Tuesday, 8 October 2013

Saint Lucy - 283–304

I find the lives of saints and holy people utterly fascinating and although some of the sceptics love to pour cold water on some of the more miraculous aspects of their lives I believe that Jesus' promise that his disciples and followers will do "greater works than these" (John 14:12) i.e. the ones Jesus did, is true. Of course there may well have been some exaggeration in the retelling, but there must have been something to exaggerate in the first place.

Anyhow, here is a short talk I gave as the Church remembered Lucy and her faithful witness:

"Lucy's name means "light", with the same root as "lucid" which means "clear, radiant, understandable." Unfortunately for us, Lucy's history does not match her name. All we really know for certain is that this brave woman who lived in Syracuse lost her life in the persecution of Christians in the early fourth century. Her veneration spread to Rome so that by the sixth century the whole Church recognized her courage in defense of the faith.

Maybe because people wanted to shed light on Lucy's bravery, various legends grew up. The one that is passed down to us tells the story of a young Christian woman who had vowed her life to the service of Christ. Her mother tried to arrange a marriage for her with a pagan. Lucy apparently knew that her mother would not be convinced by a young girl's vow so she devised a plan to convince her mother that Christ was a much more powerful partner for life. Through prayers at the tomb of Saint Agatha, her mother's long illness was cured miraculously. The grateful mother was now ready to listen to Lucy's desire to give her money to the poor and commit her life to God.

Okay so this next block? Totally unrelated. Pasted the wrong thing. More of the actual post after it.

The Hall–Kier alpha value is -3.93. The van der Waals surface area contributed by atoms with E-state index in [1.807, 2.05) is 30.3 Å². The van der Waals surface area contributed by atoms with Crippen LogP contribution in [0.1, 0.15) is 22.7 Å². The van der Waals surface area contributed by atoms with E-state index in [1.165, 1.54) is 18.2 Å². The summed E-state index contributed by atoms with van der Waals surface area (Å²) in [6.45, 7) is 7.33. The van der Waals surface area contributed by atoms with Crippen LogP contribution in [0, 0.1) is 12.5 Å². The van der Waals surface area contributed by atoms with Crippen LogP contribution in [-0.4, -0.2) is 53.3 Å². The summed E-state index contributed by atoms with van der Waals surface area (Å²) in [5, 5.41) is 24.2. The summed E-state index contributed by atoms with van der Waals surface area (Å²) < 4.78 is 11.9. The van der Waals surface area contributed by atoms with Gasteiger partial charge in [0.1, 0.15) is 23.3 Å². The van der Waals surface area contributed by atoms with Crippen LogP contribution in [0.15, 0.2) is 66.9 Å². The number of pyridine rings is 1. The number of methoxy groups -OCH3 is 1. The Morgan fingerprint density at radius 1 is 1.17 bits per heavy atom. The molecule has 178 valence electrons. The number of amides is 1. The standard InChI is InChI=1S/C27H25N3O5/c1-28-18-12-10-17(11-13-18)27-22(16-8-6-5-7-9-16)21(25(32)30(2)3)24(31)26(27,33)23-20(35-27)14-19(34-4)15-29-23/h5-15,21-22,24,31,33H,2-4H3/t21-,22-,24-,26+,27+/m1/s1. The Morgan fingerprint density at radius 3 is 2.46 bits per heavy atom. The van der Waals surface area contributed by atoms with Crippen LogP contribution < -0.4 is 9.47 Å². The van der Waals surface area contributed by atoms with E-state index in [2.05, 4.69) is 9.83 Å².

Unfortunately, according to the legend, the rejected bridegroom was unhappy at losing his dowry and his wife and betrayed Lucy to the governor as a Christian. This governor tried to send her into prostitution but the guards who came to take her way found her difficult to carry away as she became very stiff and heavy. Finally she was killed – one legend has it that her eyes were put out (she is the patron saint of blind people).

As much as the facts of Lucy's specific case are unknown, we know that many Christians suffered incredible torture and a painful death for their faith during Diocletian's reign. Although the exact facts are unknown Lucy – along with many other Christians – faced the ultimate test of faith.

A few comments:
1. Whatever the fact to the legends surrounding Lucy, the truth is that her courage to stand up and be counted a Christian in spite of torture and death is the light that should lead us on our own journeys through life.

2. Lucy was keen to share her faith with others and set out to convince her mother of the reality of Christ. Her belief in the power of God saw her prayer of faith answered and, as we see in the life of Jesus, the Gospel message was confirmed by “signs and wonders”.

3. Lastly, Lucy’s ‘light’ - that is her faith - shone in dark and difficult times helping keep the light of Christ burning. As the most recent census tells us, the numbers of those who are willing to call themselves Christian have dropped from 71% to 59% over just a decade. We need to follow the example of Lucy and keep shining for Jesus.

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